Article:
By Essam Mohamed
Residents of the Libyan capital of Tripoli are living in a state of apprehension following a pledge by revolutionaries to launch a massive uprising on Friday (June 17th).
Several anti-Kadhafi demonstrations have occurred in the capital in recent weeks, with some neighbourhoods raising the independence flag.
In anticipation of the Friday revolt, government forces have stepped up security. Units were deployed at intersections and checkpoints established to search women and children. Previously, families were not subject to search.
Residents also reported widespread wiretapping of private phone calls by authorities in an attempt to suppress the underground rebel movement in the capital.
“There are checkpoints at the area of Gergarsh where even the mobile phones are searched to see the memory cards, videos, pictures or SMSs saved on them,” said Ms Nahla, who insisted that such material was a private matter.
An officer who defected from Moamer Kadhafi’s forces warned citizens that Toyota Tundra vehicles were moving about the capital equipped with tools to remotely listen in on cell phone calls.
Tripoli resident Walid told Magharebia that he was stopped at a checkpoint on Ben Ghasheer Street and asked for his mobile phone. When asked why, the security officer told him that he was searching for people who were sharing anti-Kadhafi material.
Libyan authorities orchestrate a pro-Kadhafi protest in downtown Tripoli on Tuesday.
The on-going conflict is also putting a strain on the capital’s financial system. Youssef, a teacher in Tajoura, said he hadn’t received his pension because of a cash shortage at banks.
He also described how pro-Kadhafi security forces were employing children to spy on their own parents. The teacher said kids were asked what television channels their families watched and whether or not their families loved Kadhafi. Youssef said some children were even given cash payments.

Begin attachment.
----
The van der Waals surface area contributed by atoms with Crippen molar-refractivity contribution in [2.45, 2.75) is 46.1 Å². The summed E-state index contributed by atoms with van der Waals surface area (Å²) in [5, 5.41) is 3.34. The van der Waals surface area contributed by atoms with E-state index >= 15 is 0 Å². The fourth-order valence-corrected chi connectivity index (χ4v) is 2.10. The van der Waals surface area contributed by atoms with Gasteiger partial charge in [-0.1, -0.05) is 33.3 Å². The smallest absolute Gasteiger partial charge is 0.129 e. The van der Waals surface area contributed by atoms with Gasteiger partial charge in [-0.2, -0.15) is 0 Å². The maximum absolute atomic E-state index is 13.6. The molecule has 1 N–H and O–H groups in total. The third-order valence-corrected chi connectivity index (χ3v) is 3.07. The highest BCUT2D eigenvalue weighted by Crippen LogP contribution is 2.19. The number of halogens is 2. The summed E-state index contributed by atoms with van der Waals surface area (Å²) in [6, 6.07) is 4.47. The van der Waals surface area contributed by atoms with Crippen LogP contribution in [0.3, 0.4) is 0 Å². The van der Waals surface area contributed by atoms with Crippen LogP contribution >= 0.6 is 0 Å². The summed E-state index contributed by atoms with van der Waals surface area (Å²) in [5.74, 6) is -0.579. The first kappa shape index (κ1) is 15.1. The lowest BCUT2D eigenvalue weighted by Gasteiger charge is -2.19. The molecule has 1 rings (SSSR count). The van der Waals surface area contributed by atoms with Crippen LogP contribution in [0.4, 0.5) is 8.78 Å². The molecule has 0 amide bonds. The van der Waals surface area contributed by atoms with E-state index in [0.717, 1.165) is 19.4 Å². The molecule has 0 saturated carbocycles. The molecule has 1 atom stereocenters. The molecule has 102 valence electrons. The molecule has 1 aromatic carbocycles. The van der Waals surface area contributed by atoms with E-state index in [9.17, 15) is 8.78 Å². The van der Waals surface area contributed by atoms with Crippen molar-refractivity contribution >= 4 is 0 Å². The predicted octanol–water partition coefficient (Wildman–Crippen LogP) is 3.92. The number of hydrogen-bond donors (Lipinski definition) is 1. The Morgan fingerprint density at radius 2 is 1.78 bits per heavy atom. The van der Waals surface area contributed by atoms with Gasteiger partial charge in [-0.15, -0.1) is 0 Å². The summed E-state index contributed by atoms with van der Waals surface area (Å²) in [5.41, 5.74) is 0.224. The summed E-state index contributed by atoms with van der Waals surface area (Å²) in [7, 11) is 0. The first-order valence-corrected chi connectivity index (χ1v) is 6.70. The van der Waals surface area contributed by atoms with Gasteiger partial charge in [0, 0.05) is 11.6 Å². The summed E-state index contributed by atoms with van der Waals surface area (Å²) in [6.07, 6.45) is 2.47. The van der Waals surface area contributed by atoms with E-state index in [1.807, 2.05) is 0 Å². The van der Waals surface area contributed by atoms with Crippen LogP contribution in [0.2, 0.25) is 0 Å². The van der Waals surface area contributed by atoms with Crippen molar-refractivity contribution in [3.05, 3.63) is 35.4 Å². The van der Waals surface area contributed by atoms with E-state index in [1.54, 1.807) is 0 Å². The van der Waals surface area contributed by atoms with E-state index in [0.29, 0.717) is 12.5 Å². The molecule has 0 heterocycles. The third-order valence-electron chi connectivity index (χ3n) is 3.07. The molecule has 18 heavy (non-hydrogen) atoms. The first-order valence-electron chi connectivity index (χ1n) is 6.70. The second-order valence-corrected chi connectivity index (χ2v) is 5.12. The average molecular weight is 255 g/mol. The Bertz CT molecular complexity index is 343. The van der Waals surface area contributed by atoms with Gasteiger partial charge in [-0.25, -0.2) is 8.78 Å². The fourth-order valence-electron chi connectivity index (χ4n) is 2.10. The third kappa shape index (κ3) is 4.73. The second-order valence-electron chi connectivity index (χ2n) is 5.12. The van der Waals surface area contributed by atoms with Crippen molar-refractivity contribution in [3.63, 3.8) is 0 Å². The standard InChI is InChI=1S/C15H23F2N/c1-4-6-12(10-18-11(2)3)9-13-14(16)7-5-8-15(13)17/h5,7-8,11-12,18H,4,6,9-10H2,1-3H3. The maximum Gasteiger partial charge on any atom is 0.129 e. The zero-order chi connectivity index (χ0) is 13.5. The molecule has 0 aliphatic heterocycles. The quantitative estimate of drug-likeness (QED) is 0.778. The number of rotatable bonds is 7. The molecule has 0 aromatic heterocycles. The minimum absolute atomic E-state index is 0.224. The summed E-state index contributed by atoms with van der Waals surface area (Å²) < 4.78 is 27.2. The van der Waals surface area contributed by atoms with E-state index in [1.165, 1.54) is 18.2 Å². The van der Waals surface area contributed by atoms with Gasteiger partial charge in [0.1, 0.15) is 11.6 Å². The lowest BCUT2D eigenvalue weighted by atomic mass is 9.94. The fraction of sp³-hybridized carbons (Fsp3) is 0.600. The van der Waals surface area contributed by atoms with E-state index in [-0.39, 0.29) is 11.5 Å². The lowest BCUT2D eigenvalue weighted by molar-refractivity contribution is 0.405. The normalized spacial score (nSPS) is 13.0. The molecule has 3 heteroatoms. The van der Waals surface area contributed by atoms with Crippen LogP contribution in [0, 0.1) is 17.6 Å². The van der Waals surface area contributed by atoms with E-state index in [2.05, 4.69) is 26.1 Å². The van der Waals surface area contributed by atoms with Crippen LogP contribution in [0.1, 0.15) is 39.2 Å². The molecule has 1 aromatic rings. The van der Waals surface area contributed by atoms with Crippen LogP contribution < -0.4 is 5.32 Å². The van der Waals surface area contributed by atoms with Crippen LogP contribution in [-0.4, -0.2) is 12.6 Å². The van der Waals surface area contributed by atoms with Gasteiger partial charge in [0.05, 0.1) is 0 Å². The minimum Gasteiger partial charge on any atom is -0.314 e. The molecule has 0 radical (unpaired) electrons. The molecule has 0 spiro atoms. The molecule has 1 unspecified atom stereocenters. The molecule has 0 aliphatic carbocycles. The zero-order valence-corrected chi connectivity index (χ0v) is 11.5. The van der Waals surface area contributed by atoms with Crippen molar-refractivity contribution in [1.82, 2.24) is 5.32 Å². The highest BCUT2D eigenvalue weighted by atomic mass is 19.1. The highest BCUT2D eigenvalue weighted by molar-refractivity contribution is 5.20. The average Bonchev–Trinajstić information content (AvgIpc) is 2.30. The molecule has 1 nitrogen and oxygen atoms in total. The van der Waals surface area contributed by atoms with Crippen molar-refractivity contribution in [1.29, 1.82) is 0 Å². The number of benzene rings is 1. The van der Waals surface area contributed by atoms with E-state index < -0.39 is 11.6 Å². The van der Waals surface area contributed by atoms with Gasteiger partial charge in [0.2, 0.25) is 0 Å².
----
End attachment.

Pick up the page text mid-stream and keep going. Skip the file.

He said such behaviour was deplorable. “Where are those millions or thousands? He’s only oppressing with arms his peaceful people who are struggling for freedom,” Youssef said.
Mosques are also being used to crack down on dissent. In one coastal town, a pro-regime khatib delivered a sermon attacking revolutionaries. Worshippers then stormed out, saying they “came here to pray, not to attend a political seminar!” Security forces were later dispatched to search worshippers’ homes.
Mid-town Tripoli resident Sheikh Ali described regime harassment after his son was killed by pro-Kadhafi forces. He said he fled to Tunisia to protect his family.
Meanwhile in the Nafusa Mountains, National Transitional Council member Rabie Mohamed told Magharebia by phone that “the revolutionaries cleared the city of Rayaina of Kadhafi’s battalions this morning. They arrested a number of mercenaries, and were still searching for the rest.” He also said rebel forces were close to clearing several other mountain towns.
“NATO warplanes launched violent air strikes this morning against Grad rocket launchers, tanks and columns of four-wheel drive vehicles loaded with machine guns at the area between Baer al-Ghanam and Bir Ayad (al-Kalal area) at the foothill of the mountain to help the revolutionaries,” Mohamed added.
He also confirmed that “Lt. Col. Mohamed Bin Sheikh and Maj. Nuri Zamru defected from Kadhafi’s battalions yesterday morning and escaped towards the Algerian border.”
The rebel commander added that Kadhafi’s battalions were killing anyone who refused to fight and then telling their relatives that they were killed in NATO air strikes.